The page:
Remember the name Gadi Eizenkot – he could become Israel’s next Prime Minister. At the moment, Israel’s Knesset has passed the first of three required votes calling for another early election (it would be an incredible fourth election within just two years). This after Prime Minister Bibi Netanyahu of Likud and Defence Minister Benny Gantz of the Blue and White party parted company following six months of political wrangling.
The truth is that Bibi has run rings around Benny, who has dropped drastically in the opinion polls. He is simply not in Netanyahu’s league, and Bibi has no intention of honoring their agreement to let Gantz replace him as Prime Minister (as part of their rotation deal). How could it be otherwise if Bibi has cynically declared, “Gantz would pose a danger to Israel if he became Prime Minister”? The last straw was Netanyahu’s refusal to present a new state budget linked to their rotation scheme. But, who knows? Maybe Gantz will back down if Netanyahu offers an 11th-hour proposal.
It gets worse – the polls indicate that Gantz, rather than running neck-and-neck with Netanyahu, would be nearly wiped off the political map in a snap election. The projections are that Bibi is still the running “number one” despite his failure to cope with COVID-19 – his Likud party would slip to only 31 seats in the 120-member Knesset.
At present, Naftali Bennett in the far-Right settlement camp is slowly closing in even though the Trump plan has ruled out the possibility of Israel annexing the West Bank, and the recent US election of Democrat Joe Biden further negates such a possibility. Moreover, the new peace pacts with the Gulf states and Sudan are based on no Israeli annexation of the West Bank. But, for some reason, these developments have not been fully appreciated by the settlement supporters in Israel.
Meanwhile, thousands of protesters continue to demonstrate outside Netanyahu’s Jerusalem residence every Saturday night. They appear to be deeply annoyed and frustrated because no credible challenger has emerged to defeat Netanyahu in an election. Until now, that is.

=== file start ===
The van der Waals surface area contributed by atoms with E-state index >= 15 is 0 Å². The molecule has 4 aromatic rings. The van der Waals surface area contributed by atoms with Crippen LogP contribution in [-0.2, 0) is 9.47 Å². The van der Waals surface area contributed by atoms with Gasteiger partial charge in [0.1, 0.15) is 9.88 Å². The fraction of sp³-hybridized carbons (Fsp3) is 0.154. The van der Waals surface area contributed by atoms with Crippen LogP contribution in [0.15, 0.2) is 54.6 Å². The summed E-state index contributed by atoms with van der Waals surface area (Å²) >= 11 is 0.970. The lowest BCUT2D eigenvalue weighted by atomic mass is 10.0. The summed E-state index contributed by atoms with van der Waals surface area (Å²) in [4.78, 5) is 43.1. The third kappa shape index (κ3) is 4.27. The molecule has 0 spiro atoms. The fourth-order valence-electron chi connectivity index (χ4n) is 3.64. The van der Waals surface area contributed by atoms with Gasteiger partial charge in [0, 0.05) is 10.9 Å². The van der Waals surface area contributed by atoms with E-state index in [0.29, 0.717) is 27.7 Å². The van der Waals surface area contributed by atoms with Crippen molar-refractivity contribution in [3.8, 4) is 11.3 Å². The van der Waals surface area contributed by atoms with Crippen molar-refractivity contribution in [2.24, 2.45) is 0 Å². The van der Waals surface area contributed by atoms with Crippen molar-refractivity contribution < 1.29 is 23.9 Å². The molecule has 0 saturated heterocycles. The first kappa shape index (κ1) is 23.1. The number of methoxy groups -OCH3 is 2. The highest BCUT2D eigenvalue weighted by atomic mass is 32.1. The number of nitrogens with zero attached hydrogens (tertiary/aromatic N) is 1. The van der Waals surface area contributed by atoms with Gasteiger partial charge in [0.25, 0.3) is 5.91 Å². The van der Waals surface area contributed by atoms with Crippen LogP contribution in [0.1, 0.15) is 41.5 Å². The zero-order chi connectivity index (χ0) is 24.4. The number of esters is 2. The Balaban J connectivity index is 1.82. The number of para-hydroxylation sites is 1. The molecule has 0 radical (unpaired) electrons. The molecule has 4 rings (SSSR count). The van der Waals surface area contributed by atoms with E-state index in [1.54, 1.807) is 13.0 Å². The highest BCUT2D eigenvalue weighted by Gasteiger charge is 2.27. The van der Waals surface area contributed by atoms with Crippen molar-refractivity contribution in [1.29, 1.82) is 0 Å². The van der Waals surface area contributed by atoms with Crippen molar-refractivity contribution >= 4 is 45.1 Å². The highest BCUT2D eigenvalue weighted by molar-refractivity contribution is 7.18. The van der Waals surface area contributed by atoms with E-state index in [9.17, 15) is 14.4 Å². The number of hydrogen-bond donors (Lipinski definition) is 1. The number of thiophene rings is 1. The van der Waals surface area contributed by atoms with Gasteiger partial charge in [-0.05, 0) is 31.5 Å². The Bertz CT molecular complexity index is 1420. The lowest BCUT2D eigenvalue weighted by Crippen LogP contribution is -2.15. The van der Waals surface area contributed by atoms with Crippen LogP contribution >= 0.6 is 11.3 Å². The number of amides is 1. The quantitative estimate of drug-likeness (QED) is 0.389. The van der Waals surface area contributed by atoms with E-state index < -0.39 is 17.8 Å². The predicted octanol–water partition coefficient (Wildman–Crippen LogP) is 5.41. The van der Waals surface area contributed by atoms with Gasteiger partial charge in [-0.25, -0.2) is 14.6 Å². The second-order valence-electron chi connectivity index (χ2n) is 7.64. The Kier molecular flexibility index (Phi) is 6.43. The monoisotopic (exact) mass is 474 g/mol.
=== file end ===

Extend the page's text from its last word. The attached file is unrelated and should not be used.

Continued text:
Former IDF Chief of Staff Gadi Eizenkot may be about to throw his hat into the ring. Very recently, I heard Eizenkot carefully analyze Israel’s problems and solutions. My impression was that he is a soft-spoken, plain-speaking man with no rhetorical gimmicks. In response to questions of the hour, Eizenkot presented an impressive analysis of Israeli issues and also provided solutions. He reminded me somewhat of the late Yitzhak Rabin when he spoke of the need to separate from the West Bank and the Palestinians while maintaining control over the Jordan Valley Basin as a necessity for Israel’s security. Eizenkot criticized the government’s handling of the COVID-19 pandemic, such as the failure to mobilize the IDF’s Homefront Command to enforce restrictions and provide medical services.
To sum up, “If he talks like a candidate and looks like a candidate, he will likely be a candidate.” There have been rumors that Eizenkot may team up with another former IDF Chief of Staff, Gen. Moshe Yaalon, in forming a new Centrist party. In any case, it is fair to say that most people who have heard Eizenkot speak recently have been deeply impressed – yours truly included. Eizenkot holds a BA in history from Tel Aviv University and an MSS from the United States War College.
Moroccan Background …
Moreover, and this is a big political asset, Gadi Eizenkot is the son of Moroccan immigrants. Although Morrocan citizens comprise a considerable number of voters, there has never been a Mizrachi Prime Minister. It is very likely that Eizenkot could persuade many Israeli Moroccan voters, who usually support Netanyahu and the Likud parter, to vote for him if he does enter the election race.
So, what is the possibility of another early election?
To his credit, Netanyahu has personally supervised the shipment of several million doses of the COVID vaccine from Moderna. They are expected to arrive in early January and obviously will be a feather in Bibi’s cap. This could impact Netanyahu’s decision whether or not to go for an early election in the very near future or to wait for some months until the hard-hit economy gets back on its feet and voters will be in a far better mood than they are today. But, until an actual election date has been decided upon, Eizenkot would be wise not to throw his hat into the ring prematurely, as it would make him an obvious political target for the “slings and arrows” of a formidable Netanyahu.